Find Information About:

Drugs & Supplements

Get information and reviews on prescription drugs, over-the-counter medications, vitamins, and supplements. Search by name or medical condition.

Pill Identifier

Pill Identifier

Having trouble identifying your pills?

Enter the shape, color, or imprint of your prescription or OTC drug. Our pill identification tool will display pictures that you can compare to your pill.

Get Started
My Medicine

My Medicine

Save your medicine, check interactions, sign up for FDA alerts, create family profiles and more.

Get Started

WebMD Health Experts and Community

Talk to health experts and other people like you in WebMD's Communities. It's a safe forum where you can create or participate in support groups and discussions about health topics that interest you.

  • Second Opinion

    Second Opinion

    Read expert perspectives on popular health topics.

  • Community


    Connect with people like you, and get expert guidance on living a healthy life.

Got a health question? Get answers provided by leading organizations, doctors, and experts.

Get Answers

Sign up to receive WebMD's award-winning content delivered to your inbox.

Sign Up

Mental Health Center

Font Size

Celebrity Suicide Prompts Copycats

Media Coverage of Suicide Also Affects Suicide Attempts

WebMD Health News

March 20, 2003 -- Media reports about celebrity suicides are 14 times more likely to prompt copycat suicides than other types of stories, according to a new study that also shows the type of media coverage suicide receives can have a major impact on copycat effects.

Researchers found the more coverage a suicide received in the media, the more likely a copycat effect was found. But there were big differences according to the type of media outlet.

For example, televised stories on suicide were 82% less likely to produce a copycat effect or surge in suicide rates than newspaper articles.

"Unlike televised suicide stories, newspaper suicide stories can be saved, reread, displayed on one's wall or mirror, and studied," writes researcher Steven Stack, PhD, of the department of criminal justice at Wayne State University in Detroit. "Television-based stories on suicide typically last less than 20 seconds and can be quickly forgotten or even unnoticed."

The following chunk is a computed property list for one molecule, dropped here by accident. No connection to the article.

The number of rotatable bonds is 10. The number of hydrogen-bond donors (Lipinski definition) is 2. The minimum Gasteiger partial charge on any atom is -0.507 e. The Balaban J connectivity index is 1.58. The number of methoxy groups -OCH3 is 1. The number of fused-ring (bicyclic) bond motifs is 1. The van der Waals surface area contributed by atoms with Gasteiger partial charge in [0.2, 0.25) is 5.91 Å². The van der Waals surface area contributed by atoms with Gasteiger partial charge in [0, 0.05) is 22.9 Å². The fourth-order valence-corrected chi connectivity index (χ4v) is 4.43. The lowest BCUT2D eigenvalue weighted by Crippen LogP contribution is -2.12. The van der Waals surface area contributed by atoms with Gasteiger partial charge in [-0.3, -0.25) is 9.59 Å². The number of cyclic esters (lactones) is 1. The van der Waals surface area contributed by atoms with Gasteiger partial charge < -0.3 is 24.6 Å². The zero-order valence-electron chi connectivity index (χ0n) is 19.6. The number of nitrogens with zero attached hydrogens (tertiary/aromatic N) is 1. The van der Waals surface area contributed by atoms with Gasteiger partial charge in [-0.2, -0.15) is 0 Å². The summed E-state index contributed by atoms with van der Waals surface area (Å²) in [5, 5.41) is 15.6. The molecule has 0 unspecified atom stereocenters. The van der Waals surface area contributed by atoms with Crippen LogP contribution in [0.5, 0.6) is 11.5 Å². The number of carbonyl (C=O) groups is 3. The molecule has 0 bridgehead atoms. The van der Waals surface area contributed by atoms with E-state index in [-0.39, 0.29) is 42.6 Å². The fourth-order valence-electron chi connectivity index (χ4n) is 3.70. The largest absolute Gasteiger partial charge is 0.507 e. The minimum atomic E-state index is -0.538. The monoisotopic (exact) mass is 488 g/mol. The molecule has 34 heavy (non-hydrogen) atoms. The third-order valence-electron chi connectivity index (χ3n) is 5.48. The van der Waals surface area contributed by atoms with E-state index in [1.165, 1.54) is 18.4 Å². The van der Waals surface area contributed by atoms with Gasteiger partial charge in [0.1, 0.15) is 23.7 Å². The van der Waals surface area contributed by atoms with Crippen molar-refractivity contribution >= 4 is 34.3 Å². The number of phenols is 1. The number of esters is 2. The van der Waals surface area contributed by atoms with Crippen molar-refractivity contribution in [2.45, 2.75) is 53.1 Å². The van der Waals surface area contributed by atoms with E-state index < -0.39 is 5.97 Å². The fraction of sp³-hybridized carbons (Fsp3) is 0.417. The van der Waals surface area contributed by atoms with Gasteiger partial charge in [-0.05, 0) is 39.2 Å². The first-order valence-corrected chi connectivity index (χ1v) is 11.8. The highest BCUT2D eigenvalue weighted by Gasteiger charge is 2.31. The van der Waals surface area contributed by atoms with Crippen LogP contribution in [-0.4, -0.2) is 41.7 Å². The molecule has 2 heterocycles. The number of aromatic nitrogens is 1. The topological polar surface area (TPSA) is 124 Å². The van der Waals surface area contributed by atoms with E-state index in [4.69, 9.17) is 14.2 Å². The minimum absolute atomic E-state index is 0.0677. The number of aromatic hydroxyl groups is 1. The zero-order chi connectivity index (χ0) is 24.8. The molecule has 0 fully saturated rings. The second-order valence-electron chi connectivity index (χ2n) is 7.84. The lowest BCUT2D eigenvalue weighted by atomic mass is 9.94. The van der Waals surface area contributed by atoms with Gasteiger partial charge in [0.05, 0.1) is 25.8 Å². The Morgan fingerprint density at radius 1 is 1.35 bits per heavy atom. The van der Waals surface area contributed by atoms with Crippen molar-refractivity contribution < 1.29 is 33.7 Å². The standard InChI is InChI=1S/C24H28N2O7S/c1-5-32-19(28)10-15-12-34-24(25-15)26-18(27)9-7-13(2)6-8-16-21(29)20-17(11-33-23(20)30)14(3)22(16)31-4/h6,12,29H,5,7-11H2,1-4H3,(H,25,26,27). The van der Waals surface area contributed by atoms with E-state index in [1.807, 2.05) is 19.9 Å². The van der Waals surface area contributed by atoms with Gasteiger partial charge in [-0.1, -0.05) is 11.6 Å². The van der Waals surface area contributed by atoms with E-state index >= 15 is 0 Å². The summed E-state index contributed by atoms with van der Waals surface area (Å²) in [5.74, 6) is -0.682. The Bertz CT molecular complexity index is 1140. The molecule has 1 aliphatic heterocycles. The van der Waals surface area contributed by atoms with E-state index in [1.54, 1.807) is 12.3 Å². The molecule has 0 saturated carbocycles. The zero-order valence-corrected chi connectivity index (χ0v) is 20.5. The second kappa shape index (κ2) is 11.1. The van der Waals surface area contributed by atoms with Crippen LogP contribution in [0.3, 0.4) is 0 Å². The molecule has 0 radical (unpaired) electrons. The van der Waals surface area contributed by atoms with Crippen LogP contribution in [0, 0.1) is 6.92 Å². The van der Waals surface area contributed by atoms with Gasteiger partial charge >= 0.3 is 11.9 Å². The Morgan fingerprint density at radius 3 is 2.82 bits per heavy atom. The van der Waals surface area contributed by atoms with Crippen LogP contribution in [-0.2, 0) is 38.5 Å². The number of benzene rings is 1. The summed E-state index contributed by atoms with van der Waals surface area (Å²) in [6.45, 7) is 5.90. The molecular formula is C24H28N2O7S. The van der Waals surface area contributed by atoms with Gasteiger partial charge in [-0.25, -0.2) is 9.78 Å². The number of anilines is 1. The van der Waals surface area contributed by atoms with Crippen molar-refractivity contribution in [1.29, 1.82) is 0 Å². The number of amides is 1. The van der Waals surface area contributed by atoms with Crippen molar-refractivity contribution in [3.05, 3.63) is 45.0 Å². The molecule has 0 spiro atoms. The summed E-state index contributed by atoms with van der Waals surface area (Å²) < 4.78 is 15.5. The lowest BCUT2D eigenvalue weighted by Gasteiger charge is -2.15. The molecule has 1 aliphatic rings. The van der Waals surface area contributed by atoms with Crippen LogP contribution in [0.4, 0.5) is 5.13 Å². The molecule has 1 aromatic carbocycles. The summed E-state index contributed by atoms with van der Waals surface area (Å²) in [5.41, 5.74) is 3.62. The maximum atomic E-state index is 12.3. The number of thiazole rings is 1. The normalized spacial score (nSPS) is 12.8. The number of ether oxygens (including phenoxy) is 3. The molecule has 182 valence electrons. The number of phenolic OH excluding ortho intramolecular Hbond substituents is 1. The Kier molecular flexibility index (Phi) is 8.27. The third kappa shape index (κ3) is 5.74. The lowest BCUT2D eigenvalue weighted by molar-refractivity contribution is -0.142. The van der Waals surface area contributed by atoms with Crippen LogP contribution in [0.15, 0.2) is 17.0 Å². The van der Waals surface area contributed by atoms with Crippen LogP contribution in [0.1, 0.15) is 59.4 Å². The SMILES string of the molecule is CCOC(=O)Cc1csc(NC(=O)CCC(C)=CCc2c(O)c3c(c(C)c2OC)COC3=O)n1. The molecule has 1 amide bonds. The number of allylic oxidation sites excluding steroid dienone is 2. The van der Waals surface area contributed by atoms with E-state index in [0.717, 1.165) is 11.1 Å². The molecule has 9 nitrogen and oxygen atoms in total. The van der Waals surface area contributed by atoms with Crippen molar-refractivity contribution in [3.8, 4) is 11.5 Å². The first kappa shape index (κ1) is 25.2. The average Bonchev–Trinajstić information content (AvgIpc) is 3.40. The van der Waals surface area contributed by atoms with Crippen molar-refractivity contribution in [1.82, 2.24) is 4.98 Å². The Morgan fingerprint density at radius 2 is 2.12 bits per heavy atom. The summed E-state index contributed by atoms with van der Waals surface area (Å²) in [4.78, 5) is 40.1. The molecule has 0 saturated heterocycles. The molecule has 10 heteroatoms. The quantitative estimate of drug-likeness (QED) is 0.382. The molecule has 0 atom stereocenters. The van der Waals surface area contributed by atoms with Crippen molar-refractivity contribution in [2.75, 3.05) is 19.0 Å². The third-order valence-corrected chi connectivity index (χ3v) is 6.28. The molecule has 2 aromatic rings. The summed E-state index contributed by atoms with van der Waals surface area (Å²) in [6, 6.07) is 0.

The study analyzed 42 previously published reports on the impact of publicized suicide stories in the media on suicide rates worldwide.

It found that studies that looked at the effect of either an entertainment or political celebrity suicide were 14.3 times more likely to find a copycat suicide effect than others. But studies that looked at stories on real-life suicides (as opposed to fictional suicides) were only four times more likely to discover a copycat effect.

Stack says that stories about celebrity suicides, such as Marilyn Monroe, spark a greater degree of identification than stories about the suicide of other people. According to one theory, a suicidal person may read a story about a celebrity suicide and think, "if a person with fame and fortune cannot endure life, why should I?"

Researchers say recent efforts in Austria and Switzerland show that changes in the quality and quantity of media coverage of suicides can also have an impact on reducing copycat effects. These campaigns suggest that reducing the overall amount of press coverage of celebrity suicide or that of others is the most influential factor in preventing copycat suicides.

SOURCE: Journal of Epidemiology and Community Health, April 2003.


Today on WebMD

Differences between feeling depressed or feeling blue.
lunar eclipse
Signs of mania and depression.
man screaming
Causes, symptoms, and therapies.
woman looking into fridge
When food controls you.
Woman standing in grass field barefoot, wind blowi
senior man eating a cake
woman reading medicine warnings
depressed young woman
man with arms on table
man cringing and covering ears

WebMD Special Sections